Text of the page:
The Food and Drug Administration (FDA) approved 16 new biotechnology based medicines and vaccines in 2001 and well as 8 new indications for previously approved biotech products, according to an analysis by the Biotechnology Industry Organization (BIO). The new products include treatments for leukemia, congestive heart failure, rheumatoid arthritis, and life-threatening sepsis, as well as a new combination vaccine for hepatitis A and B.
"Even though the number of approvals declined from 2000's record of 32, we are pleased that the past year has brought important new additions to the pharmacopeia that will save and enhance lives," says Carl B. Feldbaum, president of BIO. "More than half of the 133 biotechnology medications available today have been approved in the last 5 years, and another 350 products are in late-stage development."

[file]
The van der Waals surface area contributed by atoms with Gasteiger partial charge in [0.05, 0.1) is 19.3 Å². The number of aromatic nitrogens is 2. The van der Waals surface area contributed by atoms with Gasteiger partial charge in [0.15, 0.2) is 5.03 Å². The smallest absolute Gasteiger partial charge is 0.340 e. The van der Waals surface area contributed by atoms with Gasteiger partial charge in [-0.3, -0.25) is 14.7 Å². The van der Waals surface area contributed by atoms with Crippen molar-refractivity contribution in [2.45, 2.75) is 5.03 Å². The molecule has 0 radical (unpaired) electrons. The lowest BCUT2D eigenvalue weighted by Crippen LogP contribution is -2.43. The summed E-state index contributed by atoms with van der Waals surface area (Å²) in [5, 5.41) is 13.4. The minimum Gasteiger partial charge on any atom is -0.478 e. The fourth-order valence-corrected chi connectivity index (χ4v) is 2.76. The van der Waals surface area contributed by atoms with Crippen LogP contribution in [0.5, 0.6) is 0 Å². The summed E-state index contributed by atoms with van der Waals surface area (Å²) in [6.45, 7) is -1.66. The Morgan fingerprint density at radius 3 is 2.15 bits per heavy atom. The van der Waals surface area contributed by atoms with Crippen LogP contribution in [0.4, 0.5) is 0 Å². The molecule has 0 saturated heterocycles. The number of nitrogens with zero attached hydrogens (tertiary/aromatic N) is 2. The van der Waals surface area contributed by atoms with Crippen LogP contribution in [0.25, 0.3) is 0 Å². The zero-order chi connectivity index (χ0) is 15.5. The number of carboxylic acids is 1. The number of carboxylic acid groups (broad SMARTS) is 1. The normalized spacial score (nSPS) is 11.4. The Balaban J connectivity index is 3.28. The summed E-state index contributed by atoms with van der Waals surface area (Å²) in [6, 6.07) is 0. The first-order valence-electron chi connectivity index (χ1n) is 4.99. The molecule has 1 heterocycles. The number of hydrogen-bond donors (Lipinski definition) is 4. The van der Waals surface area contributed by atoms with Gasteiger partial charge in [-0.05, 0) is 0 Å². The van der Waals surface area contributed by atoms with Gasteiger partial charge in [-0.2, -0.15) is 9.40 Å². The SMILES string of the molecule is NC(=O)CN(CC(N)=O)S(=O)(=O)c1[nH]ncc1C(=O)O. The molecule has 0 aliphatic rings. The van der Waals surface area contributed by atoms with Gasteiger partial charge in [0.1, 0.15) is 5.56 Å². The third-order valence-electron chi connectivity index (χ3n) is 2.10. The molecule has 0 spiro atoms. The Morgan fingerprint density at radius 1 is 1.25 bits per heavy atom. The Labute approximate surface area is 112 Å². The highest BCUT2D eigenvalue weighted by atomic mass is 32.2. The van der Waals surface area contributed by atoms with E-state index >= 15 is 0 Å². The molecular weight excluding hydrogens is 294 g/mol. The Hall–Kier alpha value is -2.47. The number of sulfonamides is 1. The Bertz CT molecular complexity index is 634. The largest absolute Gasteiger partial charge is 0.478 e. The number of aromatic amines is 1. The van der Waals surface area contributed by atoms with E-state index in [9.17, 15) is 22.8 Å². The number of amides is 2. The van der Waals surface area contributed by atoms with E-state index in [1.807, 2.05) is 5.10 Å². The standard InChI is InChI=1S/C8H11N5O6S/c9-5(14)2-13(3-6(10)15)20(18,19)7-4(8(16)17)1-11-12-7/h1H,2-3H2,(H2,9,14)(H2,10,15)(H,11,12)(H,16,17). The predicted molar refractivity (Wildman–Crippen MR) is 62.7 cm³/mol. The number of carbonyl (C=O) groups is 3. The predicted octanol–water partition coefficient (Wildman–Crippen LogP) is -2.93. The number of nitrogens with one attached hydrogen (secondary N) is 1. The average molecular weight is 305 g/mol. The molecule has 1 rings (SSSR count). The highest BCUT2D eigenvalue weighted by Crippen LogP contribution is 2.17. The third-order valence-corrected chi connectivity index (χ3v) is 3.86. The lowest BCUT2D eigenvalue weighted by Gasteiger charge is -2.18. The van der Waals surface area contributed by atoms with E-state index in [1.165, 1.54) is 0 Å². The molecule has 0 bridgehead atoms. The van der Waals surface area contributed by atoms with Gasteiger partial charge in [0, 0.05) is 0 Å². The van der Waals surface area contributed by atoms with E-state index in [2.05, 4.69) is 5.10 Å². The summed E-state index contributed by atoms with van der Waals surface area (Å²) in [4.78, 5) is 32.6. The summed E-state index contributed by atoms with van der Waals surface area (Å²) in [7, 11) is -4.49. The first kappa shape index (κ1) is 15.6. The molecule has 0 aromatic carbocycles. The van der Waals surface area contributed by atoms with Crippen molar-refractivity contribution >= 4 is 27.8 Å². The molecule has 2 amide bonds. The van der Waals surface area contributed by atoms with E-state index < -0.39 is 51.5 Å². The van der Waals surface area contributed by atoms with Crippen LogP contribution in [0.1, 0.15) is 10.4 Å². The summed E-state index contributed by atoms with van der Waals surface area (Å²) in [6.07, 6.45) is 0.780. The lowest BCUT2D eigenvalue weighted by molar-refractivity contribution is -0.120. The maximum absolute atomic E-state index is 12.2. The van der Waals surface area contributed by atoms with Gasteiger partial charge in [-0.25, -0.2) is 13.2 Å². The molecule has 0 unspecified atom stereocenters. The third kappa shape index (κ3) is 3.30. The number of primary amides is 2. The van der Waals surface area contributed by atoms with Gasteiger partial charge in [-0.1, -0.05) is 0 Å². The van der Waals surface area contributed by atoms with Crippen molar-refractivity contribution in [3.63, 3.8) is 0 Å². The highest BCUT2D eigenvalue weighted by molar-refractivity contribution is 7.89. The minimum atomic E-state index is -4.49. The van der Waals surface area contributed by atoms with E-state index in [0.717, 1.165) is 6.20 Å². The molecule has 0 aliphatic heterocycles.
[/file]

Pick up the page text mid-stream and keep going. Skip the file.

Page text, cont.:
"One factor in this increase has been the positive outcome of the Prescription Drug User Fee Act, which is up for renewal this year. The prospect of further refinement in the law's performance goals can only have a salutary effect on the drug approval process. That means, simply, more patients will get new drugs faster," Feldbaum adds.
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